Donald Trump has a problem with facts. The president invited military mothers and spouses to the White House to celebrate the 2019 pay raise at a signing ceremony. Supposedly, he was to emphasize his executive order’s goal of increasing employment for military spouses. The problem was that the man who boasts being a billionaire got his money numbers all wrong.
The group surrounded him as he signed the In the current fiscal 2019 defense spending bill or the National Defense Authorization Act (NDAA). The White House’s NDAA made permanent the military policy of a 2.6 percent pay increase for this coming year. The pay raise was part of the $716 billion national defense bill.
Government employee unions had argued for equal pay between the military and federal employees. The Federal Employees Pay Comparability Act sets most pay rates, but the U.S. does not need to adhere to it. Congress is free to past any numbers it wants in its budget.
Twelve members of the House sent a letter in December 2017 to Trump to ask that both military and civilian federal employees have pay equality. It said, according to Federal News Radio:
‘Unfortunately, federal workers are often vilified and their pay and benefits are constantly under attack. Over the last six years, federal employees have contributed nearly $200 billion to deficit reduction. They have also had to endure pay freezes, hiring freezes, lost salaries as a result of sequestration-related furloughs and higher pension contributions. Most recently, they are reporting to work each day under the uncertainty of whether their positions will still remain after the administration’s reorganization efforts.’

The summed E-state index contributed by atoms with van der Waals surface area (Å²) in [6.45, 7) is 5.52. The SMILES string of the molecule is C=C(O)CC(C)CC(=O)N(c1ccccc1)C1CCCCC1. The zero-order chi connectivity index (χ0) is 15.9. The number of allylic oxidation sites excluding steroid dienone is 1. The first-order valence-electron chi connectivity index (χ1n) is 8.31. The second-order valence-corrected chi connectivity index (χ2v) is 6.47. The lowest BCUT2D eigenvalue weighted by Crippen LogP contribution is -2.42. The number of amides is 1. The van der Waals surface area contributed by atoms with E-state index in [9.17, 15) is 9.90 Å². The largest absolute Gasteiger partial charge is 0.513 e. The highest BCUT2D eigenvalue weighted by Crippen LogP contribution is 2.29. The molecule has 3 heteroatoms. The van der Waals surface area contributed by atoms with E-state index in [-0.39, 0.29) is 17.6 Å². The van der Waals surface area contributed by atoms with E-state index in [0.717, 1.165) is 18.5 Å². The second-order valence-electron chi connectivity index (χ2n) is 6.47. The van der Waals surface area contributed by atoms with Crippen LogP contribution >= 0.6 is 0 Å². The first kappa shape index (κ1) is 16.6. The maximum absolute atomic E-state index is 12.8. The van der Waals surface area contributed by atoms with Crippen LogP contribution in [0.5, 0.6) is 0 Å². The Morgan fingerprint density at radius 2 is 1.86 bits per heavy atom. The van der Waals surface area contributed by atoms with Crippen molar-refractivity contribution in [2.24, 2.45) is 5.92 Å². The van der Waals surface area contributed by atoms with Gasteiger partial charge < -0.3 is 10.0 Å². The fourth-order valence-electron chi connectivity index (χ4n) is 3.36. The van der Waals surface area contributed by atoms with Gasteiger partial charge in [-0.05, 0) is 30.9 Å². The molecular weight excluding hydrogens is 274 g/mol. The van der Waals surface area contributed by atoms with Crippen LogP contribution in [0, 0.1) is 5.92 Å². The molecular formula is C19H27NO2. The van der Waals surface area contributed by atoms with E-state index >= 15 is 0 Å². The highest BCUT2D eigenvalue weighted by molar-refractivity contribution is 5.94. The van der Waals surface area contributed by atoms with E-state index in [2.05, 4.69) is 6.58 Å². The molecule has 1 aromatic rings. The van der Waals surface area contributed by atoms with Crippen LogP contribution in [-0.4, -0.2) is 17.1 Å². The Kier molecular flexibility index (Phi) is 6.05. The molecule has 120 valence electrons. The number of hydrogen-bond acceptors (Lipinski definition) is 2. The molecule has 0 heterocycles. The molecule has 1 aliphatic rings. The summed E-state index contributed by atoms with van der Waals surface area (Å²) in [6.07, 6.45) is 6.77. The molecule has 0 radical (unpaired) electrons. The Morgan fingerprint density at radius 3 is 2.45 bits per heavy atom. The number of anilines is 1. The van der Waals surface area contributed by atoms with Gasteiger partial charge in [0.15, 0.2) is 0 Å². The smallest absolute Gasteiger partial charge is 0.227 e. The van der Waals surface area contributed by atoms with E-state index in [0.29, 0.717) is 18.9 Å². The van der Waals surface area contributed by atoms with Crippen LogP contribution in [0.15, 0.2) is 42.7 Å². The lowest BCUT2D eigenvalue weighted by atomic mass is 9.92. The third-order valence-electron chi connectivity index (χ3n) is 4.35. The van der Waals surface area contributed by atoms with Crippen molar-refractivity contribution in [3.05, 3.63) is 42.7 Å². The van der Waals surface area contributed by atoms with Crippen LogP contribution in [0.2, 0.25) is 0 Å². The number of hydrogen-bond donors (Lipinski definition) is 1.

Trump declined. During his signing ceremony, he said, erroneously that the military had not had a raise “in 10 years,” according to PBS:
‘We just approved $700 billion for our military so we’re going to be having the best equipment ever and next year $716 billion. … That also includes raises for our military. First time in 10 years.’
He was wrong. The commander-in-chief was thinking of the previous defense spending bill for 2018 — that he signed earlier. It included a 2.4 percent pay increase for the military.
This was an unfortunate turn of events, because the 2.6 percent pay increase was the highest the government had given the military in the past nine years. Each of the previous ten years included a one percent pay increase at a minimum.
Trump went on with his off-the-cuff remarks, bragging that he had, in essence, given them their “big pay raise:”
‘Today I’m hear to tell you that my administration is totally committed to every family that serves in the United States armed forces. That is what earlier this year I was proud to sign that big pay raise that I’ve already spoken about.
Military pay is notoriously low given how much people in the service have been expected to give, so it was completely inappropriate for the president to joke about it:
‘And I am proud of it and I guess (there will) be others too. Would you like one sooner, or do you want to wait another 10 years?’
Then, he talked about the government agencies who will give them preference for some federal jobs:
‘By taking this action today, we are leading by example and encouraging American businesses across the country to expand job opportunities for our intelligent … and highly valuable military spouses.’
The president’s executive order was meant to make military spouses aware of job opportunities and force the government to make more of an effort to hire them. That is already a law, but one that is not always followed.
Trump was well aware that more job opportunities for military spouses could mean improved military recruitment. The appropriations committees in both sides of Congress must fund the commander-in-chief’s proposed raise. The House already supports the increase.
Featured Image via Getty Images/Mandel Ngan.